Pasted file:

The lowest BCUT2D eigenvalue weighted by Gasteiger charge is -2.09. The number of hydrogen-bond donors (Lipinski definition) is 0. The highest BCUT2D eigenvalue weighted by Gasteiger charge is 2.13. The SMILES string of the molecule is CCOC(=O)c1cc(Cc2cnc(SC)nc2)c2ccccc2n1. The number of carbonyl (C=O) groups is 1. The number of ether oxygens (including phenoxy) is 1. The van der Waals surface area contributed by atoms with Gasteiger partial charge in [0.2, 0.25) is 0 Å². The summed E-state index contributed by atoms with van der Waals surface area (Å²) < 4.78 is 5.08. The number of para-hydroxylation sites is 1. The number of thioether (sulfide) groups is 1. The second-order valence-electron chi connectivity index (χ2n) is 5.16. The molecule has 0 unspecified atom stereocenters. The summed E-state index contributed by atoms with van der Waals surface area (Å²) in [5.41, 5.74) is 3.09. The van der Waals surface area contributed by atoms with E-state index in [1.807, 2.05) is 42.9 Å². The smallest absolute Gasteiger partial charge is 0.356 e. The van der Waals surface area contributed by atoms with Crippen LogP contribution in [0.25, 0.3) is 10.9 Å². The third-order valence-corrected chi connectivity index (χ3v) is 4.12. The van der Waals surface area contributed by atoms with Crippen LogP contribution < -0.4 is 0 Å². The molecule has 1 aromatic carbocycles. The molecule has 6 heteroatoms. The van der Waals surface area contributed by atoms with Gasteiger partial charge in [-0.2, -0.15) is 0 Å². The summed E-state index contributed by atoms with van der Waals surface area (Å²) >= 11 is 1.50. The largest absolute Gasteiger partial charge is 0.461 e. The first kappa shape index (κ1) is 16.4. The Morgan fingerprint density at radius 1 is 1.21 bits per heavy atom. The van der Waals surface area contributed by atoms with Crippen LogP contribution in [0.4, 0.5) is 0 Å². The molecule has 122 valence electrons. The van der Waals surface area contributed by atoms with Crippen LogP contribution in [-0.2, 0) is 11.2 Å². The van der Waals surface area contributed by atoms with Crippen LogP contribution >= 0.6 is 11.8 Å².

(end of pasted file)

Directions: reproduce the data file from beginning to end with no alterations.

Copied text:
The lowest BCUT2D eigenvalue weighted by Gasteiger charge is -2.09. The number of hydrogen-bond donors (Lipinski definition) is 0. The highest BCUT2D eigenvalue weighted by Gasteiger charge is 2.13. The SMILES string of the molecule is CCOC(=O)c1cc(Cc2cnc(SC)nc2)c2ccccc2n1. The number of carbonyl (C=O) groups is 1. The number of ether oxygens (including phenoxy) is 1. The van der Waals surface area contributed by atoms with Gasteiger partial charge in [0.2, 0.25) is 0 Å². The summed E-state index contributed by atoms with van der Waals surface area (Å²) < 4.78 is 5.08. The number of para-hydroxylation sites is 1. The number of thioether (sulfide) groups is 1. The second-order valence-electron chi connectivity index (χ2n) is 5.16. The molecule has 0 unspecified atom stereocenters. The summed E-state index contributed by atoms with van der Waals surface area (Å²) in [5.41, 5.74) is 3.09. The van der Waals surface area contributed by atoms with E-state index in [1.807, 2.05) is 42.9 Å². The smallest absolute Gasteiger partial charge is 0.356 e. The van der Waals surface area contributed by atoms with Crippen LogP contribution in [0.25, 0.3) is 10.9 Å². The third-order valence-corrected chi connectivity index (χ3v) is 4.12. The van der Waals surface area contributed by atoms with Crippen LogP contribution < -0.4 is 0 Å². The molecule has 1 aromatic carbocycles. The molecule has 6 heteroatoms. The van der Waals surface area contributed by atoms with Gasteiger partial charge in [-0.2, -0.15) is 0 Å². The summed E-state index contributed by atoms with van der Waals surface area (Å²) >= 11 is 1.50. The largest absolute Gasteiger partial charge is 0.461 e. The first kappa shape index (κ1) is 16.4. The Morgan fingerprint density at radius 1 is 1.21 bits per heavy atom. The van der Waals surface area contributed by atoms with Crippen LogP contribution in [0.4, 0.5) is 0 Å². The molecule has 122 valence electrons. The van der Waals surface area contributed by atoms with Crippen LogP contribution in [-0.2, 0) is 11.2 Å². The van der Waals surface area contributed by atoms with Crippen LogP contribution >= 0.6 is 11.8 Å².